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Clive Humby, the engineer of Tesco’s Clubcard, was widely credited as the first to use the phrase: “Data is the new oil.” Since this statement 12 years ago, many organisations have been mining, collecting and analysing data to spot patterns or trends to help tailor products and services for their clients with considerable implications for the use and potential misuse of this valuable commodity.

However, this week it has been alleged that personal data collected by Facebook was used by Cambridge Analytica, a data analytics firm, for the purpose of electoral manipulation in the 2016 US presidential contest. The personal data in question was apparently garnered from a quiz on Facebook in which users were asked questions to find out their personality type. It is alleged that 270,000 people consented to the quiz which allowed the designers of the quiz to harvest the personal data of their friend network giving them access to the personal data of 50 million users who had not consented to this being used for this purpose.

This data was subsequently sold to Cambridge Analytica who analysed it and used it to profile users. The data allowed them to formulate strategies for Trump’s campaign based on what individuals had “liked” and identify any swing voters who were targeted with appropriately tailored pro-Trump messages. In the wake of these revelation Facebook has had more than £50 billion wiped off its value as investors reacted in horror to what may be seen as a significant breach, not just of formal legal obligations, but of trust as between user and service provider. UK MP’s have even written to Mark Zuckerberg demanding that he appear in Westminster to face questions about Facebook’s role in the Cambridge Analytica scandal.

The Information Commissioners Office (ICO) who are the UK’s independent authority set up to uphold information rights in the public interest, have been quick to condemn both companies and their involvement in the mis-management of users’ data.  The ICO are also seeking a warrant to inspect Cambridge Analytica’s databases and records as part of an ongoing investigation into the use of personal data in political campaigns.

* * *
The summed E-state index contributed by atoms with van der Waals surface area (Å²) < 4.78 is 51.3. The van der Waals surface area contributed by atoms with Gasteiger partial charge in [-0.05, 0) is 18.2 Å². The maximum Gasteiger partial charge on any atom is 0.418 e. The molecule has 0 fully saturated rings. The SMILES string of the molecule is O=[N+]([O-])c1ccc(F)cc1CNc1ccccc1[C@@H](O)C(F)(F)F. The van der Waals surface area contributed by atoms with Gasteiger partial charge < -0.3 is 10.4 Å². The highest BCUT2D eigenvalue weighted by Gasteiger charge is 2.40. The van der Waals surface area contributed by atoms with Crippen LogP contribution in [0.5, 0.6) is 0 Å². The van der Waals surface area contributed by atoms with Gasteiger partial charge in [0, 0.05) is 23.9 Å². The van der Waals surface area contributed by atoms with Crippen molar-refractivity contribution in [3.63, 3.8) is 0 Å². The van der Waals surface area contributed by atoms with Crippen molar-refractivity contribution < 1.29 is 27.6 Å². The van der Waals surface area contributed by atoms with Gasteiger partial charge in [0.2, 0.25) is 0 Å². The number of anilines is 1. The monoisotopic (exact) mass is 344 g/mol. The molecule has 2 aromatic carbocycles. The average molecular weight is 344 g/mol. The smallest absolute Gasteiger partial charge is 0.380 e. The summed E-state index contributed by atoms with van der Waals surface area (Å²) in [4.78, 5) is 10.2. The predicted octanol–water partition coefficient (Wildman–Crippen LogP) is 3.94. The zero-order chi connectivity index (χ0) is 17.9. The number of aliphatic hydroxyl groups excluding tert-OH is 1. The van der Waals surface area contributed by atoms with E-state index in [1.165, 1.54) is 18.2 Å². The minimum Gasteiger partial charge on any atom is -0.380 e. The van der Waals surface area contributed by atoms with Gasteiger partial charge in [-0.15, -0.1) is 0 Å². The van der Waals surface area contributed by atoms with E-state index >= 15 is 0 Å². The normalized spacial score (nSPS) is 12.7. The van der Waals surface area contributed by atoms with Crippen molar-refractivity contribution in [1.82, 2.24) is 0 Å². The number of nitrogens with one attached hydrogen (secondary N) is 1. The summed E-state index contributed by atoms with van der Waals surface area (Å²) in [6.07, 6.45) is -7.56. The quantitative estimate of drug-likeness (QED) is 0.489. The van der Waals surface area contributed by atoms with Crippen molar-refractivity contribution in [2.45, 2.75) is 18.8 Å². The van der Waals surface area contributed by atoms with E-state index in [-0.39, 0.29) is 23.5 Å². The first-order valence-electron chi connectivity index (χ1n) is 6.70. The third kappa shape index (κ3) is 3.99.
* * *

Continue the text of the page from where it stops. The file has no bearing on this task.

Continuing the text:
What is the law doing to help stop companies using individuals’ personal’s data in ways in which they would not expect? In Europe there will be a significant overhaul of data protection laws with the introduction of the General Data Protection Regulation (GDPR) on the 25th of May which will significantly change how personal data requires to be handled. 

What should Employers and their HR Teams be doing now?

As one of the main handlers of personal data in an organisation, ahead of the introduction of the GDPR, HR teams should be:

1. Understanding the requirements of the GDPR – HR teams will now have to put data protection at the forefront of their minds. They will also need to understand what the GDPR entails, for a brief overview please read our previous Insight.

2. Conduct a data audit - conducting an audit will help an HR team find where their data is stored, how they collected it and what they proposed to do with it. The audit should include data on employees, workers, job applicants and any other individuals within the HR area of responsibility, such as contractors, volunteers, interns and former employees and should also include any data sent to third parties such as pay-roll providers.

3. Start mapping your data - the ICO have produced a spreadsheet to assist with this. Mapping your data will help prove to the ICO that you have documented where your data is and will allow you to document and log the legal bases that you are relying on for processing data.

4. Establish if there are any gaps in compliance with the GDPR – following the mapping of the data you will be able to see if there any areas of the GDPR which you do not currently comply with and will need to rectify before 25 May.

5. Ensure that contracts with third parties are reviewed – the GDPR fundamentally changes the obligations and liabilities between controllers and processors. Controller-processor contracts must now include certain specific terms as a mandatory minimum, it is worth noting that there will not be a grace period, therefore HR teams should ensure that all contracts with processors are reviewed and GDPR compliant ahead of the 25th of May.

6. Develop new privacy policies and notices – as well as updating previous policies, you may need to develop new policies as a result of the audit for example, a breach reporting or data retention policy and comply with the “right to be informed” by way of the preparation and issue of  privacy notices to data subjects.

7. Train staff and make them aware of the new policies - you will want to make staff aware of any new policies that have been introduced or updated. Regular reviews and training of staff will help keep HR teams compliant and up to speed on any developments.

With the fines for non-compliance being up to either 4% of annual turnover or €20 million, HR teams will want to make sure their policies and procedures are GDPR compliant and in place ahead of May 25th.

If you have any queries about any of the issues raised above please do not hesitate to contact a member of the Stronachs Employment Team.

Ross Michie, Trainee Solicitor

Chambers UK 2018

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